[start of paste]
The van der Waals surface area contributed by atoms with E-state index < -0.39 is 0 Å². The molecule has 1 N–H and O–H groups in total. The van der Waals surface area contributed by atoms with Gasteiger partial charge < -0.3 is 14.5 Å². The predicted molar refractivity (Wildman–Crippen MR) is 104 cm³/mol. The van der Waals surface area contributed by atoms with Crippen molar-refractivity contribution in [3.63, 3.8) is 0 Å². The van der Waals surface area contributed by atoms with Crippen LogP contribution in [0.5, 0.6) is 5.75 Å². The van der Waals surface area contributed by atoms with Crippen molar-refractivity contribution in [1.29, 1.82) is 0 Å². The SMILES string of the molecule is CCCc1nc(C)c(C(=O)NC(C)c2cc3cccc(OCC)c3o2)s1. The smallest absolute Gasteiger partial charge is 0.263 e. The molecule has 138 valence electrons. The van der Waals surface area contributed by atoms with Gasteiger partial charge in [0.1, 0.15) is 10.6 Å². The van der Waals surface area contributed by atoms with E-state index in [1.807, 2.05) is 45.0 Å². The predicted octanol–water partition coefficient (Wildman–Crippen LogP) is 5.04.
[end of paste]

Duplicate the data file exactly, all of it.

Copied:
The van der Waals surface area contributed by atoms with E-state index < -0.39 is 0 Å². The molecule has 1 N–H and O–H groups in total. The van der Waals surface area contributed by atoms with Gasteiger partial charge < -0.3 is 14.5 Å². The predicted molar refractivity (Wildman–Crippen MR) is 104 cm³/mol. The van der Waals surface area contributed by atoms with Crippen molar-refractivity contribution in [3.63, 3.8) is 0 Å². The van der Waals surface area contributed by atoms with Crippen LogP contribution in [0.5, 0.6) is 5.75 Å². The van der Waals surface area contributed by atoms with Crippen molar-refractivity contribution in [1.29, 1.82) is 0 Å². The SMILES string of the molecule is CCCc1nc(C)c(C(=O)NC(C)c2cc3cccc(OCC)c3o2)s1. The smallest absolute Gasteiger partial charge is 0.263 e. The molecule has 138 valence electrons. The van der Waals surface area contributed by atoms with Gasteiger partial charge in [0.1, 0.15) is 10.6 Å². The van der Waals surface area contributed by atoms with E-state index in [1.807, 2.05) is 45.0 Å². The predicted octanol–water partition coefficient (Wildman–Crippen LogP) is 5.04.